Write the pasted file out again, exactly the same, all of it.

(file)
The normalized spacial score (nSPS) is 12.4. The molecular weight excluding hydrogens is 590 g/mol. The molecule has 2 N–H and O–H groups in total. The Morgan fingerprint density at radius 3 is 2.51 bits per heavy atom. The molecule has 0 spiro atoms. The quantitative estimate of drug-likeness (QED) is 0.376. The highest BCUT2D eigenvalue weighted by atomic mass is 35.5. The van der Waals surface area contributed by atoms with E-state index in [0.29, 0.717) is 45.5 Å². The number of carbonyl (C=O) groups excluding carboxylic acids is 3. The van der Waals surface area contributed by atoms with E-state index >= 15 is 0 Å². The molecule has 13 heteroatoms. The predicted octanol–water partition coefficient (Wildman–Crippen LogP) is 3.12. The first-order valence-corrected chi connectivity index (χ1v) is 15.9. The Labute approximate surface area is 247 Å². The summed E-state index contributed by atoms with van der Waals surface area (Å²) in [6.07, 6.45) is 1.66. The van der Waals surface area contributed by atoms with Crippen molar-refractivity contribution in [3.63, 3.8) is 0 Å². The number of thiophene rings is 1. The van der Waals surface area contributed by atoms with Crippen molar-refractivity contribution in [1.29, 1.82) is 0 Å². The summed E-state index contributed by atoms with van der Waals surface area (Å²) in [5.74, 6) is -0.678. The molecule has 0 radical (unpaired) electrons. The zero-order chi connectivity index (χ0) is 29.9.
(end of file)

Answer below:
The normalized spacial score (nSPS) is 12.4. The molecular weight excluding hydrogens is 590 g/mol. The molecule has 2 N–H and O–H groups in total. The Morgan fingerprint density at radius 3 is 2.51 bits per heavy atom. The molecule has 0 spiro atoms. The quantitative estimate of drug-likeness (QED) is 0.376. The highest BCUT2D eigenvalue weighted by atomic mass is 35.5. The van der Waals surface area contributed by atoms with E-state index in [0.29, 0.717) is 45.5 Å². The number of carbonyl (C=O) groups excluding carboxylic acids is 3. The van der Waals surface area contributed by atoms with E-state index >= 15 is 0 Å². The molecule has 13 heteroatoms. The predicted octanol–water partition coefficient (Wildman–Crippen LogP) is 3.12. The first-order valence-corrected chi connectivity index (χ1v) is 15.9. The Labute approximate surface area is 247 Å². The summed E-state index contributed by atoms with van der Waals surface area (Å²) in [6.07, 6.45) is 1.66. The van der Waals surface area contributed by atoms with Crippen molar-refractivity contribution in [3.63, 3.8) is 0 Å². The number of thiophene rings is 1. The van der Waals surface area contributed by atoms with Crippen molar-refractivity contribution in [1.29, 1.82) is 0 Å². The summed E-state index contributed by atoms with van der Waals surface area (Å²) in [5.74, 6) is -0.678. The molecule has 0 radical (unpaired) electrons. The zero-order chi connectivity index (χ0) is 29.9.